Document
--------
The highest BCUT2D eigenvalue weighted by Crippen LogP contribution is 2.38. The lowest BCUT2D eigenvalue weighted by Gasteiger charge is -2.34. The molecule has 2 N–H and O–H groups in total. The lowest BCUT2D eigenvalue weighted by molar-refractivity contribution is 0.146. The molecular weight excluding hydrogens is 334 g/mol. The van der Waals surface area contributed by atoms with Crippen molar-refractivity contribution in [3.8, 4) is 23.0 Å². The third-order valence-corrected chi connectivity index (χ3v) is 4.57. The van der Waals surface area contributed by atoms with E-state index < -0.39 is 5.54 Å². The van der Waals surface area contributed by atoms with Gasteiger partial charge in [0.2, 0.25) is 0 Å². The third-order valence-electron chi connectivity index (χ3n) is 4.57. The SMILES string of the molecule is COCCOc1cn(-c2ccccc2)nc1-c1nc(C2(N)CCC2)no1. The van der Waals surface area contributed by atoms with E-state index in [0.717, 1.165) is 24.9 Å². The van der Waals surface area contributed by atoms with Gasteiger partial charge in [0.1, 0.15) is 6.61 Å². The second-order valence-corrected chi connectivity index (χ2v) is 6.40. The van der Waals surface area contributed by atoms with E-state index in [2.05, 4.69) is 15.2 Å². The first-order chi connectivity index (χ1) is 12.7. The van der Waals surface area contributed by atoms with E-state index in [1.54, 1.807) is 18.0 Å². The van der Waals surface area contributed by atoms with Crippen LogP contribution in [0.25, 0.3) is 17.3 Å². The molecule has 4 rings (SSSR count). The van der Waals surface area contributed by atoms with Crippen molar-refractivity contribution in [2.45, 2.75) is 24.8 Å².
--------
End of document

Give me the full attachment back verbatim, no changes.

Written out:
The highest BCUT2D eigenvalue weighted by Crippen LogP contribution is 2.38. The lowest BCUT2D eigenvalue weighted by Gasteiger charge is -2.34. The molecule has 2 N–H and O–H groups in total. The lowest BCUT2D eigenvalue weighted by molar-refractivity contribution is 0.146. The molecular weight excluding hydrogens is 334 g/mol. The van der Waals surface area contributed by atoms with Crippen molar-refractivity contribution in [3.8, 4) is 23.0 Å². The third-order valence-corrected chi connectivity index (χ3v) is 4.57. The van der Waals surface area contributed by atoms with E-state index < -0.39 is 5.54 Å². The van der Waals surface area contributed by atoms with Gasteiger partial charge in [0.2, 0.25) is 0 Å². The third-order valence-electron chi connectivity index (χ3n) is 4.57. The SMILES string of the molecule is COCCOc1cn(-c2ccccc2)nc1-c1nc(C2(N)CCC2)no1. The van der Waals surface area contributed by atoms with E-state index in [0.717, 1.165) is 24.9 Å². The van der Waals surface area contributed by atoms with Gasteiger partial charge in [0.1, 0.15) is 6.61 Å². The second-order valence-corrected chi connectivity index (χ2v) is 6.40. The van der Waals surface area contributed by atoms with E-state index in [2.05, 4.69) is 15.2 Å². The first-order chi connectivity index (χ1) is 12.7. The van der Waals surface area contributed by atoms with E-state index in [1.54, 1.807) is 18.0 Å². The van der Waals surface area contributed by atoms with Crippen LogP contribution in [0.25, 0.3) is 17.3 Å². The molecule has 4 rings (SSSR count). The van der Waals surface area contributed by atoms with Crippen molar-refractivity contribution in [2.45, 2.75) is 24.8 Å².